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Transformation of Collective Intelligences: Perspective of Transhumanism

Transformation of Collective Intelligences: Perspective of Transhumanism

Jean-Max Noyer

ISBN: 978-1-119-37090-1 October 2016 Wiley-ISTE 258 Pages

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There is a great transformation of the production of knowledge and intelligibility. The "digital fold of the world" (with the convergence of NBIC) affects the collective assemblages of “thought”, of research.  The aims of these assemblages are also controversial issues. From a general standpoint, these debates concern “performative science and performative society”. But one emerges and strengthens that has several names: transhumanism, post-humanism, speculative post-humanism. It appears as a great narration, a large story about the future of our existence, facing our entry into the Anthropocene. It is also presented as a concrete utopia with an anthropological and technical change. In this book, we proposed to show how collective intelligences stand in the middle of the coupling of ontological horizons and of the “process of bio-technical maturation”.

Introduction  ix

Chapter 1. Elements of the General Configuration and Adaptive Landscape of Collective Intelligences  1

1.1. The intertwined narratives of tangible utopias and brilliant futures  1

1.2. Intelligence is “always already collective and machined”  5

1.3. Collective intelligences in the weaving of data  9

1.4. Semiotics and statistics  13

1.5. Data cities and human becomings: the new milieus of intelligence 17

1.5.1. Open Data (OD): a heterogeneous movement, the contribution to novel forms of knowledge in question  22

1.6. Coupling OD/big data/data mining 32

1.7. The semantic web as intellectual technology 34

1.8. Toward understanding onto-ethologies  42

1.9. Marketing intelligences: data and graphs in the heat of passions 50

1.10. Personal data: private property as an open and unstable process  59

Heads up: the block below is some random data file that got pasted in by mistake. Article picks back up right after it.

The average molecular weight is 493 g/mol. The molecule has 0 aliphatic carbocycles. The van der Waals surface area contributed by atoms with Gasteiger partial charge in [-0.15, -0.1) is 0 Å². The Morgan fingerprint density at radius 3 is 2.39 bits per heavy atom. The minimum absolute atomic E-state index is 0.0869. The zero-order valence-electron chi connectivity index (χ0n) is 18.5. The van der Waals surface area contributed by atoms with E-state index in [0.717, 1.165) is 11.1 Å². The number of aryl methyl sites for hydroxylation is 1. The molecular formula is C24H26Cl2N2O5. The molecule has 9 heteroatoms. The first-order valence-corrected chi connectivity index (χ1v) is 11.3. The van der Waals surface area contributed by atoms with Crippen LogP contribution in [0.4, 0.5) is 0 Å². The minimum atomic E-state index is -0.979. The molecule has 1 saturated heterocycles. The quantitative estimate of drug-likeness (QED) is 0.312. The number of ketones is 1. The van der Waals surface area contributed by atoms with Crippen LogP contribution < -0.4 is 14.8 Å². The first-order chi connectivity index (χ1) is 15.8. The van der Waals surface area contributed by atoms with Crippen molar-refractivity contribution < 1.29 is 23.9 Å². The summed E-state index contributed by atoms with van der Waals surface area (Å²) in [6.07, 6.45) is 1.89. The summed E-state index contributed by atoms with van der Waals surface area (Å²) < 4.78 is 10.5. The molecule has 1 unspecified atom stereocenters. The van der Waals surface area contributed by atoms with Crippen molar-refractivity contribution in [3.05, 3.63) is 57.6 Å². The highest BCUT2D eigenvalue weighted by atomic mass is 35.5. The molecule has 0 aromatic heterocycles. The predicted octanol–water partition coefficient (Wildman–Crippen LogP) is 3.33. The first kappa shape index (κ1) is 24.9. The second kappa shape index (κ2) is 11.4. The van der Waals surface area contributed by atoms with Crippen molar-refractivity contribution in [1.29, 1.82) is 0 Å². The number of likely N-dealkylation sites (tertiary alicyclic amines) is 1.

1.11. The figures of the network 64

1.12. Machinic interfaces: social subjection and enslavement  67

1.13. Collective intelligences and anthropological concerns 70

1.14. Toward a new encyclopedic state: first overview  74

1.15. Controversies and boundaries 78

1.16. The milieus of intelligence and knowledge 84

1.17. Which criteria for writings?  86

1.18. Collective intelligences of usage and doxic collective intelligences: the status of short forms 90

1.19. Collective intelligences, self-organization, “swarm” intelligences 92

1.20. Short forms, relinkage, relaunching  99

1.21. Insomniac commentary as a catastrophic correction of short forms  100

1.22. Twitter as a Markovian Territory: a few remarks  103

Chapter 2. Post- and Transhumanist Horizons  107

2.1. Some bioanthropotechnical transformations 107

2.2. What to do with our brain?  113

2.3. About transhumanism and speculative posthumanism 122

2.4. Epigenetic and epiphylogenetic plasticity 125

2.5. Speculative uncertainties 127

2.6. Trans- and posthumanism as they present themselves  152

Chapter 3. Fragmented Encyclopedism 169

3.1. Collective intelligences and the encyclopedic problem 169

3.2. The political utopia in store 170

3.3. Encyclopedism and digital publishing modes 174

3.4. A new documentary process 176

3.5. Fragmented encyclopedism: education/interfaces  190

3.6. Encyclopedism and correlations 192

3.6.1. “Correlation is enough”: the Anderson controversy, and the J. Gray paradigm and their limits  192

3.7. “Perplication” in knowledge 198

3.7.1. Doxic tension in fragmented encyclopedism and format accordingly 198

3.8. Networks of the digital environment  199

3.8.1. Variations of speed and slowness at the center of encyclopedic pragmatics 200

3.9. Knowledge and thought in fragmented encyclopedism 201

3.10. What criteriology for encyclopedic writings?  202

3.11. Borders in fragmented encyclopedism: autoimmune disorders and disagreement  205

3.12. Fragmented encyclopedism: a habitat for controversies?  207

3.13. Encyclopedism according to the semantic and sociosemantic web (ontologies and web): mapping(s) and semantic levels 209

3.14. From ontologies to “onto-ethologies” and assemblages 212

3.15. Fragmented encyclopedism in the digital age: metalanguage and combinatorial  214

3.15.1. Encyclopedism and doxic immanence field: the proliferation of short forms 216

3.16. From fragmented encyclopedism to gaseous encyclopedism  217

Bibliography  219

Index 233Conclusion